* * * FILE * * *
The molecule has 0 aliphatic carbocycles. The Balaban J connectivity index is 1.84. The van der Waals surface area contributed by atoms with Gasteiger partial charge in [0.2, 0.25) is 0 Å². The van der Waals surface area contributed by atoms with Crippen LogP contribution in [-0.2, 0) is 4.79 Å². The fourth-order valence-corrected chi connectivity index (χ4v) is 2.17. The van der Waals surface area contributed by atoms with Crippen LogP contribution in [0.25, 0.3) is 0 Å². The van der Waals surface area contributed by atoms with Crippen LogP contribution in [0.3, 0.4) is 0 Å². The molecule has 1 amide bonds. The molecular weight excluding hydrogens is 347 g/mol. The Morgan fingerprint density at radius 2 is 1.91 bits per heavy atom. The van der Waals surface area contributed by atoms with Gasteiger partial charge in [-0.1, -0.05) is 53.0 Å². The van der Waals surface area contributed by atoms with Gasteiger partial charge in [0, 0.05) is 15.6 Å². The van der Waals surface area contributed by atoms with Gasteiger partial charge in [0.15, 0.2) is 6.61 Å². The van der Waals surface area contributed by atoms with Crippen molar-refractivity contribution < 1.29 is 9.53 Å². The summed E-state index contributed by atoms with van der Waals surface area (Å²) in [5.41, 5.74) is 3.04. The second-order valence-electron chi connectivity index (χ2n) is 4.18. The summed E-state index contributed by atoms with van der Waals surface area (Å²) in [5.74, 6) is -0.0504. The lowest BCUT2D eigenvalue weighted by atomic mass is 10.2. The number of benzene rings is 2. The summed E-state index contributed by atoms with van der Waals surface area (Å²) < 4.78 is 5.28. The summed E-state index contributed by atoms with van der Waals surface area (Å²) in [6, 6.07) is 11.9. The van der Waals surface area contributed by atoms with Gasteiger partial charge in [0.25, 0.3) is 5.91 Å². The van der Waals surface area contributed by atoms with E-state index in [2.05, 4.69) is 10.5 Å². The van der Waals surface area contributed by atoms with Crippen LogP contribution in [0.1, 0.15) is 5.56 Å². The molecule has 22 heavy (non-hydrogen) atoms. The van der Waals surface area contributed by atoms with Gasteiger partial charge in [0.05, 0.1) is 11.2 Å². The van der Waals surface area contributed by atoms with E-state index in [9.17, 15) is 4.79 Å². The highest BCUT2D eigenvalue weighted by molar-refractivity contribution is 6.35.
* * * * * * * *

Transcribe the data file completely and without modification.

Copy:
The molecule has 0 aliphatic carbocycles. The Balaban J connectivity index is 1.84. The van der Waals surface area contributed by atoms with Gasteiger partial charge in [0.2, 0.25) is 0 Å². The van der Waals surface area contributed by atoms with Crippen LogP contribution in [-0.2, 0) is 4.79 Å². The fourth-order valence-corrected chi connectivity index (χ4v) is 2.17. The van der Waals surface area contributed by atoms with Crippen LogP contribution in [0.25, 0.3) is 0 Å². The van der Waals surface area contributed by atoms with Crippen LogP contribution in [0.3, 0.4) is 0 Å². The molecule has 1 amide bonds. The molecular weight excluding hydrogens is 347 g/mol. The Morgan fingerprint density at radius 2 is 1.91 bits per heavy atom. The van der Waals surface area contributed by atoms with Gasteiger partial charge in [-0.1, -0.05) is 53.0 Å². The van der Waals surface area contributed by atoms with Gasteiger partial charge in [0, 0.05) is 15.6 Å². The van der Waals surface area contributed by atoms with Gasteiger partial charge in [0.15, 0.2) is 6.61 Å². The van der Waals surface area contributed by atoms with Crippen molar-refractivity contribution < 1.29 is 9.53 Å². The summed E-state index contributed by atoms with van der Waals surface area (Å²) in [5.41, 5.74) is 3.04. The second-order valence-electron chi connectivity index (χ2n) is 4.18. The summed E-state index contributed by atoms with van der Waals surface area (Å²) in [5.74, 6) is -0.0504. The lowest BCUT2D eigenvalue weighted by atomic mass is 10.2. The number of benzene rings is 2. The summed E-state index contributed by atoms with van der Waals surface area (Å²) < 4.78 is 5.28. The summed E-state index contributed by atoms with van der Waals surface area (Å²) in [6, 6.07) is 11.9. The van der Waals surface area contributed by atoms with Gasteiger partial charge in [0.25, 0.3) is 5.91 Å². The van der Waals surface area contributed by atoms with E-state index in [2.05, 4.69) is 10.5 Å². The van der Waals surface area contributed by atoms with Crippen LogP contribution in [0.1, 0.15) is 5.56 Å². The molecule has 22 heavy (non-hydrogen) atoms. The van der Waals surface area contributed by atoms with Gasteiger partial charge in [0.05, 0.1) is 11.2 Å². The van der Waals surface area contributed by atoms with E-state index in [9.17, 15) is 4.79 Å². The highest BCUT2D eigenvalue weighted by molar-refractivity contribution is 6.35.